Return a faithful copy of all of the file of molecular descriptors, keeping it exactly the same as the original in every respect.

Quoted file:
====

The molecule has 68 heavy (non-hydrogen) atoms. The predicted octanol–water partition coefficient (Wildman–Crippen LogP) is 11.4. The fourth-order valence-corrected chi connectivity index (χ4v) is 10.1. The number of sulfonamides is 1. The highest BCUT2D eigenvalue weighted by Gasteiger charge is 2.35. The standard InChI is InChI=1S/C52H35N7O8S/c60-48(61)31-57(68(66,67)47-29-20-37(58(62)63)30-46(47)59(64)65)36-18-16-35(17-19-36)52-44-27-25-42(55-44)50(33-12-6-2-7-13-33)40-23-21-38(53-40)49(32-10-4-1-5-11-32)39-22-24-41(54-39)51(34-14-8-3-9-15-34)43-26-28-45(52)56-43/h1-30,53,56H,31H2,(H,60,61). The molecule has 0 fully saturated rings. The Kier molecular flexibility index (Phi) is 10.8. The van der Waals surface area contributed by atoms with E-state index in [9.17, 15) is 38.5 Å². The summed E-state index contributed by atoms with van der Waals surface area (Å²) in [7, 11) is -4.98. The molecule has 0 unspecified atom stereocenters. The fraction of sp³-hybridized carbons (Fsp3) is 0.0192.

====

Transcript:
The molecule has 68 heavy (non-hydrogen) atoms. The predicted octanol–water partition coefficient (Wildman–Crippen LogP) is 11.4. The fourth-order valence-corrected chi connectivity index (χ4v) is 10.1. The number of sulfonamides is 1. The highest BCUT2D eigenvalue weighted by Gasteiger charge is 2.35. The standard InChI is InChI=1S/C52H35N7O8S/c60-48(61)31-57(68(66,67)47-29-20-37(58(62)63)30-46(47)59(64)65)36-18-16-35(17-19-36)52-44-27-25-42(55-44)50(33-12-6-2-7-13-33)40-23-21-38(53-40)49(32-10-4-1-5-11-32)39-22-24-41(54-39)51(34-14-8-3-9-15-34)43-26-28-45(52)56-43/h1-30,53,56H,31H2,(H,60,61). The molecule has 0 fully saturated rings. The Kier molecular flexibility index (Phi) is 10.8. The van der Waals surface area contributed by atoms with E-state index in [9.17, 15) is 38.5 Å². The summed E-state index contributed by atoms with van der Waals surface area (Å²) in [7, 11) is -4.98. The molecule has 0 unspecified atom stereocenters. The fraction of sp³-hybridized carbons (Fsp3) is 0.0192.